When I got to the truck, the clock radio came on with the turn of the key and I was dumbfounded. So little time had passed compared to what I had usually experienced for the same job in the past that I was sure the clock was incorrect. Keep in mind that I was repeating a process that I had done for many years. I have set up these pianos together sometimes five and six times a week. I had a very real concept of the time involved in the project. I pulled my watch out of my pocket as a second check. It agreed with the clock-radio that I had cut over 40 percent off the time. I had tried to work as slowly as possible and I had been sure I was running an hour late. Yet I had either worked faster (which didn't seem possible, given my attention to slowness), or I had slowed time down (an interesting thought, but few would buy it). Either way, I was sufficiently motivated to press on with the experiment throughout the remainder of the day. I got so far ahead of schedule that I was afforded the luxury of a civilized meal in a nice restaurant, instead of the usual sandwich in the truck or no lunch at all.

I have repeated these results consistently every time I have worked at being slow and deliberate. I have used this technique with everything from cleaning up the dishes after dinner to monotonous areas of piano restoration work that I don't particularly enjoy. The only thing that foils the result is when I am particularly lacking in stamina and find myself drifting back and forth between working with slowness and succumbing to my feeling of, "I have to get this work done quickly."
The rest of the book is certainly as good and as interesting as this passage.

How often do we rush our own work? Whether in preparation (score study, prepping for a class), teaching or rehearsal, does rushing (because we know we have so much to cover!) help?

One of the notable things about the Swedish Radio Choir is their ability to work in a slow, concentrated way on different elements in the music, for example, intonation--it's quite extraordinary. And I had a rehearsal on Rachmaninoff's The Bells with them where I moved at too fast a pace, which resulted in frustration (and not faster results). We need to think of this in our rehearsals: rushing (and not really mastering a passage in the music) rarely accomplishes much and may in fact build in bad habits or mistakes. But it also means we have to build up the ability of our singers (at different levels, of course) to focus, concentrate, and do the patient work necessary to succeed in difficult music. This is perhaps even more true today with all the distractions (cell phones, instant messaging, Facebook, etc.) of the modern world.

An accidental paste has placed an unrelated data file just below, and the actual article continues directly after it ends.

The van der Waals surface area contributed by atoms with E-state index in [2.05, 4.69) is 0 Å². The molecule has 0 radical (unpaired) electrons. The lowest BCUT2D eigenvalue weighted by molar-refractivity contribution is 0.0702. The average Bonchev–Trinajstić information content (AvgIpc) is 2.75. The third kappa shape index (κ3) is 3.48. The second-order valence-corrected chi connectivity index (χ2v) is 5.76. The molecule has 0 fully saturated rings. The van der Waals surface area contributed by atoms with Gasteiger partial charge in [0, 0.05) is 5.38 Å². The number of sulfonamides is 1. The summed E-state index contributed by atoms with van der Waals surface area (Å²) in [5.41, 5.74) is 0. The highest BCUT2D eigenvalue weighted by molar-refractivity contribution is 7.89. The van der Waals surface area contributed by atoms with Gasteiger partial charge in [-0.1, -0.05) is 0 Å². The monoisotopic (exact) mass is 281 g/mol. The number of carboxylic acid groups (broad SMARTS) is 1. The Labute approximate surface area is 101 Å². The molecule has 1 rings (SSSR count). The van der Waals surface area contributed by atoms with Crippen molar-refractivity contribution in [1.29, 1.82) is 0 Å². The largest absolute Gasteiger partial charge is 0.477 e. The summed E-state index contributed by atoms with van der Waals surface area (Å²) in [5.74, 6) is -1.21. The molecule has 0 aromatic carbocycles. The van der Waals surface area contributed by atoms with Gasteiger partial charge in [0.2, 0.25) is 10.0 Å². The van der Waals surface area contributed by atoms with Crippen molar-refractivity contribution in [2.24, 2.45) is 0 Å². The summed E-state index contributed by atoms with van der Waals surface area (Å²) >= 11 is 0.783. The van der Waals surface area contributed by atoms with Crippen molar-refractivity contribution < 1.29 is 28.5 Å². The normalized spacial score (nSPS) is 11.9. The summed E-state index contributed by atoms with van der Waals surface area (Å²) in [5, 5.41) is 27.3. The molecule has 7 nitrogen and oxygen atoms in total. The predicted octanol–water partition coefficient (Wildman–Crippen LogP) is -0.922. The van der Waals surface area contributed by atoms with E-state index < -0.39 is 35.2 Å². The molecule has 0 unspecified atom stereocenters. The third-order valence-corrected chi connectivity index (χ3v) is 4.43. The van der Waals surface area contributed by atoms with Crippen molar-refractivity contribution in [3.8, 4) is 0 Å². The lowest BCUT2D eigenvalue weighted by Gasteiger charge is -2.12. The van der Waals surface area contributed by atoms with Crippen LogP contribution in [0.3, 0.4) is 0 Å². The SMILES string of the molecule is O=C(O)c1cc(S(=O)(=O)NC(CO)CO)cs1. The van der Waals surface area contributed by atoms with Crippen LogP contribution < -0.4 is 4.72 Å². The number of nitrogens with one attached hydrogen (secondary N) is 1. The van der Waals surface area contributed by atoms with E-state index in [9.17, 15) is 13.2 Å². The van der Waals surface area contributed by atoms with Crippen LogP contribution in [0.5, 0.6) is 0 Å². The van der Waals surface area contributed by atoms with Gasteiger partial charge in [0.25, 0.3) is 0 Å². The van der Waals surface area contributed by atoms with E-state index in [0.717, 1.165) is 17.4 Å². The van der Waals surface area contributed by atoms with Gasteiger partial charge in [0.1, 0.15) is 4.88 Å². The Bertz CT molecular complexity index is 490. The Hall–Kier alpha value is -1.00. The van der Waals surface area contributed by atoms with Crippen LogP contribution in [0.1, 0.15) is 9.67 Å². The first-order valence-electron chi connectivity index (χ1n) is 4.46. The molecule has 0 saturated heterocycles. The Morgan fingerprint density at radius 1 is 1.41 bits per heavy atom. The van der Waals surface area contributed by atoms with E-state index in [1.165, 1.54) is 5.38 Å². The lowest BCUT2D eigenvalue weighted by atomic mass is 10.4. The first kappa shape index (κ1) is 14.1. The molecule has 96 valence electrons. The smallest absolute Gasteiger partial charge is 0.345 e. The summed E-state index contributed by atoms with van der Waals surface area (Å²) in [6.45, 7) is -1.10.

Lots to think about, but this is certainly a book that's worthwhile!
It looks like there's been a change recently to the travel and passport recommendation by the U.S. State Department. They are now recommending your passports be valid for at least six months prior to departing from the U.S. You might be denied entrance into the country you are traveling to, or be denied boarding in the U.S. even if your passport is valid. This particular rule primarily applies to the Schengen group of countries (26 Scandinavian and European Countries...basically all the European countries you were planning on going to this year). You might even be prevented from boarding a plane when traveling through one of these countries if you have to make a transfer and they have to recheck your passport.
So this totally changes how we account for the passports of those traveling with us. Before it was "do you have a valid passport that doesn't expire before we leave." Now we need to double check exaclty when the expiration date is, and we need be sure that everyone's passport is valid for a least six months prior to arrival in one of these countries. How awful would it be for one of your singers to be turned away at the gate, even though they had a passport that expired in two months.